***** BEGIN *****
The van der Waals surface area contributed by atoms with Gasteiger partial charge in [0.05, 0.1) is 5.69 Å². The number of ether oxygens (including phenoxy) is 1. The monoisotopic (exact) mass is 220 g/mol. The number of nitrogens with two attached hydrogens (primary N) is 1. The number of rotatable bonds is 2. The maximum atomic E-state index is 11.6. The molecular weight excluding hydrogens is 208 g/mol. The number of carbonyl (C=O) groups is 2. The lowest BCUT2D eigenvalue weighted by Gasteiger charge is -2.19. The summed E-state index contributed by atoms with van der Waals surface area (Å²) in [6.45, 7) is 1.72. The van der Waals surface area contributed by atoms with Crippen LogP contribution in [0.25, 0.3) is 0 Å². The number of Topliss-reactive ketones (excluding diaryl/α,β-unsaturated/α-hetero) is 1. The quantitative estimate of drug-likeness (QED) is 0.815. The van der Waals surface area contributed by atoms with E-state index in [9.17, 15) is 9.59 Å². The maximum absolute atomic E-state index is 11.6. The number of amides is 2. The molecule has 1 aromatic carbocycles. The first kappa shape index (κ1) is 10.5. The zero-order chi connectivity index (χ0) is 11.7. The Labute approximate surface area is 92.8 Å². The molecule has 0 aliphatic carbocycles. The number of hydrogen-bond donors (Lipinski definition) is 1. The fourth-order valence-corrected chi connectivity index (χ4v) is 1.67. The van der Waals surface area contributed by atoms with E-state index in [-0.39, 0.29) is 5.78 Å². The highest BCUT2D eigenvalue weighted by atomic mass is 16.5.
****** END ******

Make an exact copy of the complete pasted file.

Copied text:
The van der Waals surface area contributed by atoms with Gasteiger partial charge in [0.05, 0.1) is 5.69 Å². The number of ether oxygens (including phenoxy) is 1. The monoisotopic (exact) mass is 220 g/mol. The number of nitrogens with two attached hydrogens (primary N) is 1. The number of rotatable bonds is 2. The maximum atomic E-state index is 11.6. The molecular weight excluding hydrogens is 208 g/mol. The number of carbonyl (C=O) groups is 2. The lowest BCUT2D eigenvalue weighted by Gasteiger charge is -2.19. The summed E-state index contributed by atoms with van der Waals surface area (Å²) in [6.45, 7) is 1.72. The van der Waals surface area contributed by atoms with Crippen LogP contribution in [0.25, 0.3) is 0 Å². The number of Topliss-reactive ketones (excluding diaryl/α,β-unsaturated/α-hetero) is 1. The quantitative estimate of drug-likeness (QED) is 0.815. The van der Waals surface area contributed by atoms with E-state index in [9.17, 15) is 9.59 Å². The maximum absolute atomic E-state index is 11.6. The number of amides is 2. The molecule has 1 aromatic carbocycles. The first kappa shape index (κ1) is 10.5. The zero-order chi connectivity index (χ0) is 11.7. The Labute approximate surface area is 92.8 Å². The molecule has 0 aliphatic carbocycles. The number of hydrogen-bond donors (Lipinski definition) is 1. The fourth-order valence-corrected chi connectivity index (χ4v) is 1.67. The van der Waals surface area contributed by atoms with E-state index in [-0.39, 0.29) is 5.78 Å². The highest BCUT2D eigenvalue weighted by atomic mass is 16.5.